Rare 1860 Chihuahua Newspaper Cinco De Mayo French Occupation Of Mexico War Cele For Sale
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SEE PHOTO-----COMPLETE, ORIGINALand very rare Mexico NEWSPAPER,La Coalicion (Chihuahua) dated Feb 7, 1860.
This newspaper was published in 1860 during the Reform War in Mexico. The Reform War led in 1861to the French invasion and occupation of Mexico and the resulting Battle of Puebla in 1862, the battle for whichthe Mexican holiday CINCO DE MAYO was celebrated. The photo shows the May 1, 1860 issue but the actual date of this issue is Feb 7, 1860 (the display and condition are exactly the same in both issues).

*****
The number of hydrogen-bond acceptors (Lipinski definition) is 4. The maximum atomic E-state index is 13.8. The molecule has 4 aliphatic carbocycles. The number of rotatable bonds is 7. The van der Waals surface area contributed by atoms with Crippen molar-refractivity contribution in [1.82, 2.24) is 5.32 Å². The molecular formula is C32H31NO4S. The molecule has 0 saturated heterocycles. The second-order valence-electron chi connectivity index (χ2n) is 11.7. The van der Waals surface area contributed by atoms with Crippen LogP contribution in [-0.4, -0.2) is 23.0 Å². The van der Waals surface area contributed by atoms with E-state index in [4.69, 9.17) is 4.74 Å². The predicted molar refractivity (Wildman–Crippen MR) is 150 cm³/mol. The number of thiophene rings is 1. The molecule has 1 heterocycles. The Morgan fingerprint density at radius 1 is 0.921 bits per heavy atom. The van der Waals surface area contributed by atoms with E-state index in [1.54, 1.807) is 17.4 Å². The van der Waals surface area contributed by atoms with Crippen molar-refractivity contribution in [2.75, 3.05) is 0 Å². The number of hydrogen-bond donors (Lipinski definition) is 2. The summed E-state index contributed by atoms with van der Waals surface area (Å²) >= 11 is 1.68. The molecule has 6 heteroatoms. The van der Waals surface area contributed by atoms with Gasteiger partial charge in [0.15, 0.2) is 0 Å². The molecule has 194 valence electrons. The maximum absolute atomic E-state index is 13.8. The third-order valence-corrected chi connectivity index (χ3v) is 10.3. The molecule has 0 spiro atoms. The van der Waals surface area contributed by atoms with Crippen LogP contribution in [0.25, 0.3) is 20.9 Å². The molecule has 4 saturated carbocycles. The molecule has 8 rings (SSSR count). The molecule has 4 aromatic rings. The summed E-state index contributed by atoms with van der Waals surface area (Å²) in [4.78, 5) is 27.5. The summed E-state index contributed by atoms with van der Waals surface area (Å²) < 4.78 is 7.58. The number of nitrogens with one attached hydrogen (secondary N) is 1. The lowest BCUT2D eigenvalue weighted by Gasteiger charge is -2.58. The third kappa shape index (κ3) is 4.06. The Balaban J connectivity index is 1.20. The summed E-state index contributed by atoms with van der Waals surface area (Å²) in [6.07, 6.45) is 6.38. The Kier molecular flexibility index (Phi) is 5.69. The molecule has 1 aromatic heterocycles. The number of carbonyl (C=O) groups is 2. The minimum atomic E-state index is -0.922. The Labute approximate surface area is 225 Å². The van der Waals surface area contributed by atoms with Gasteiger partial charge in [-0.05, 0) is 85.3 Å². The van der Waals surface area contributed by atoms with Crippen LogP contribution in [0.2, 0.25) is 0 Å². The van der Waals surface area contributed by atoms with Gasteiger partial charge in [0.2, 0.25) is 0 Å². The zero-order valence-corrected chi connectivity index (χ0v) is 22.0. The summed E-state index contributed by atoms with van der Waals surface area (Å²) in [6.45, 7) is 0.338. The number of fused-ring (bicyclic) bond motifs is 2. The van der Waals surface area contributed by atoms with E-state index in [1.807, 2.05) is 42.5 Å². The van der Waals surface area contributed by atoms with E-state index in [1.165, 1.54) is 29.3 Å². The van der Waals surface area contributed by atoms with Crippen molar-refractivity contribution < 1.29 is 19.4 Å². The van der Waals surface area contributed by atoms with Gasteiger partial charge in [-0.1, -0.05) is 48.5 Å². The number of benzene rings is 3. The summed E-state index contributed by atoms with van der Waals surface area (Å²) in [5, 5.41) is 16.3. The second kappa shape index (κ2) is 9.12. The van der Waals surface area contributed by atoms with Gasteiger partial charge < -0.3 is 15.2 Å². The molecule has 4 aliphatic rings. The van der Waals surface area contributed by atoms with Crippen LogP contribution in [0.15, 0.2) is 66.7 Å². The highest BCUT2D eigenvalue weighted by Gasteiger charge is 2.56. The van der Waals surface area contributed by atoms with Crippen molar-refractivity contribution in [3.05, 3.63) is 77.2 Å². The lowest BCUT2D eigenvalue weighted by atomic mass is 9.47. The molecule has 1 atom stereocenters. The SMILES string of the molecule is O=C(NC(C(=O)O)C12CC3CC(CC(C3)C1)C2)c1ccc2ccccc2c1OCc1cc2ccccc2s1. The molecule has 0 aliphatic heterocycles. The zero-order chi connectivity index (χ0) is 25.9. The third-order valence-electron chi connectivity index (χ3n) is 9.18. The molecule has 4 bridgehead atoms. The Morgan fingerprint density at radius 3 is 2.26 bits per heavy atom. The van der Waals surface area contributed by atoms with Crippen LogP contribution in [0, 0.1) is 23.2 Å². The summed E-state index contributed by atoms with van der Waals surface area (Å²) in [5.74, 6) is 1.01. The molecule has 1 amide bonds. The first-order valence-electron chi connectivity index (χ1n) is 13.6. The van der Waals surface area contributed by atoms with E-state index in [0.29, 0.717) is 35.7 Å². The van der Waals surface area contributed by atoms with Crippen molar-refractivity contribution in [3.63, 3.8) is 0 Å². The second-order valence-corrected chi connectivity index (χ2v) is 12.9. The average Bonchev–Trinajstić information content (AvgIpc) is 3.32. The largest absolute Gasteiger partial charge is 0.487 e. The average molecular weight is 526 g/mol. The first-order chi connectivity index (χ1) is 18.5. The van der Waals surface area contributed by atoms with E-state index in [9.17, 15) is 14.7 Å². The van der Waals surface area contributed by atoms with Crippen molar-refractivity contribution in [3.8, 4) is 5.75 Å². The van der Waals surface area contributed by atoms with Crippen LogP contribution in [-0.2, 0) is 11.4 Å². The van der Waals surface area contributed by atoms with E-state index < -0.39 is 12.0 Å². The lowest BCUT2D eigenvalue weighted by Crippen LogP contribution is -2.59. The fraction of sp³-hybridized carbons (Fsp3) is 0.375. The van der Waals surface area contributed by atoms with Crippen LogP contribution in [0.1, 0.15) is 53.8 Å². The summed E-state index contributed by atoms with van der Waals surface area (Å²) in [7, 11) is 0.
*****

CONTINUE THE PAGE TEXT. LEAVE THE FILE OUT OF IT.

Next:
The Reform War (Spanish: Guerra de Reforma) in Mexico is one of the episodes of the long struggle between Liberal and Conservative forces that dominated the country’s history in the 19th century. The Liberals wanted a federalist government, limiting traditional Catholic Church and military influence in the country. The Conservatives wanted a centralist government, even a monarchy with the Church and military keeping their traditional roles and powers. This struggle erupted into a full civil war when the Liberals, then in control of the government after ousting Antonio López de Santa Anna, began to implement a series of laws designed to strip the Church and military, but especially the Church, of its rights, powers and property. Conservative resistance to this culminated in the Plan of Tacubaya, which destroyed the government of President Ignacio Comonfort and caused the remaining Liberals to move their government to the city of Veracruz. The Conservatives controlled Mexico City and much of central Mexico, but the rest of the states chose whether to side with the Conservative or Liberal government. Being less experienced militarily, the Liberals lost most of the early battles, but the tide turned when Conservatives twice failed to take Veracruz. Liberal victories accumulated thereafter until Conservative forces surrendered in December 1860. While the Conservative forces lost the war, guerrillas remained active in the countryside for years after, and Conservatives in Mexico would conspire with French forces to install Maximilian I as emperor during the following French Intervention in Mexico.